It’s a rivalry that Dick Hatch hopes will play out more visibly next month – not on a military base or at a fitness boot camp, but rather at a very different setting entirely – the golf course at Kissimmee’s Remington Country Club.
“The branches throughout history had a little bit of competition on who is the best, and we are capitalizing on it,” Hatch said.
The idea: a golf tournament that also serves to help support an interesting cause, an attraction on U.S. 192 in Four Corners that chronicles and preserves military history for each generation to see and learn more about.
“We’re encouraging people to come out and support the museum — and get introduced to it,” Hatch said.
The Museum of Military History is now sponsoring its Veterans Challenge Charity Golf Tournament, which is the second annual tournament being held in support of the museum at 5210 U.S. 192.
The tournament will be held on Saturday, Nov. 17 at Remington Country Club, 2995 Remington Boulevard in Kissimmee.
“For veterans, it is an opportunity to proudly represent the branch of the military that you served in by registering a team to win the 2012 Commander’s Cup,” noted Rob Gray, the museum’s director of marketing and development.
The museum’s first tournament was held last November.
“We had a very small one last year,” said Don Smith, chairman of the museum’s board of directors. “We had a very small turnout last year, and we didn’t get a lot of advance publicity on it, so we’re trying to do things a little bit different this year. We’re making it, hopefully, a challenge, and will get military teams out there.”
Hatch, who is coordinating the tournament for the museum, said the tournament is open to any golfer, regardless of military status. But the museum staff would also like to see veterans from different branches of the military set up teams as well – again, as part of a friendly competition amongst the different segments of the military.
“They don’t have to be in the military,” he said. “They can be active duty as well.”
The museum is requesting a registration donation of $300 per team, or $75 per player, and individual players will be assigned to an independent team that has no affiliation to any one branch of the military.
The top player from foursomes without affiliation will add points to their branch to compete for the overall Commander’s Cup Trophy.
The golf tournament registration fee includes cart, lunch, raffle prizes, a 50/50 drawing and 18 holes of golf.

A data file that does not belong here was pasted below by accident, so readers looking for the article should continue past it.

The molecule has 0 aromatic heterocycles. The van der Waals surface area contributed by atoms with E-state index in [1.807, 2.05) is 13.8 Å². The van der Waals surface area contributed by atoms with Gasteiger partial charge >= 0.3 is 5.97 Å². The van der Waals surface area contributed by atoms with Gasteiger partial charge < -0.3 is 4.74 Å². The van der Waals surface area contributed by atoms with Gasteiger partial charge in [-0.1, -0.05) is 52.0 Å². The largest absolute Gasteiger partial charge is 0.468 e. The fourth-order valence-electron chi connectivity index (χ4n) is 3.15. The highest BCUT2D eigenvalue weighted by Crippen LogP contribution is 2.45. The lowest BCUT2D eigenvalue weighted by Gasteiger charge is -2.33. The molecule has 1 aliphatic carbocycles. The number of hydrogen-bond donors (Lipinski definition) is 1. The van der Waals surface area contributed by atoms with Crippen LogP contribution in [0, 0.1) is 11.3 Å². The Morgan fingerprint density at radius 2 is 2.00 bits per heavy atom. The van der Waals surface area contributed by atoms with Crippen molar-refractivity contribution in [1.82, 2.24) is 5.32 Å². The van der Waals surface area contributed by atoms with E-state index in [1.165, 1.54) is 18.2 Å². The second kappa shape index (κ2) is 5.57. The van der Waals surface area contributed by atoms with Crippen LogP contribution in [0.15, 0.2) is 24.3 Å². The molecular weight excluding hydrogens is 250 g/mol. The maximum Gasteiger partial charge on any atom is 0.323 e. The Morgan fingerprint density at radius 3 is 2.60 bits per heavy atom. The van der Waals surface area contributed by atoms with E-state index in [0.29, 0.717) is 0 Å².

The event is a fund-raiser that goes to support the mission of the museum, which is to preserve the heritage and tradition of America’s military history.
As Hatch noted, the museum is self-sustaining, so sponsors and members are also being sought.
“We’ve worked very hard the last few years to get it to where it is today, and we want a lot of opportunities to share this with the public,” Hatch said. “We do more than wait for people to walk in the door. We go out to schools and are very active in our local communities. We had our first tournament last year, a small one, and this year we’re reaching out to more people, and hopefully it will be a standard thing once a year.”
It will also be, he added, an educational event as well, for those not aware of the museum or its mission.
“We’re using the golf tournament to share information about what we do with our local businesses,” Hatch said. “This give us an opportunity to reach out to them.”
The registration deadline is Nov. 14.
“The registration fee is the same this year,” Smith said. “We’re trying to get hole sponsors, and a hole in one, and they can sign up at the museum’s web site or contact Dick or Rob Dent here at the museum.”
Call 407-507-3894 for more information, or register to play by logging on to MuseumofMilitaryHistory.com.
The museum opened earlier this year, offering an extensive and growing collection of items donated by area residents related to America’s past military conflicts — from the Civil War right up to current wars in the Middle East.
The Museum of Military History, Inc. is a nonprofit organization designed to educate, increase awareness, build knowledge and understanding of the American military experience through interactive, interpretive exhibits designed for visitors of all ages.
Originally housed in a much smaller office at the Osceola Square Mall, the museum’s collection of military memorabilia grew so rapidly that the organizers quickly ran out of space. The board of directors had to look for a larger building, and found it in their current location on U.S. 192, a tourist-friendly highway.
The museum now has a huge — and still growing — collection of historic artifacts from American’s past wars.
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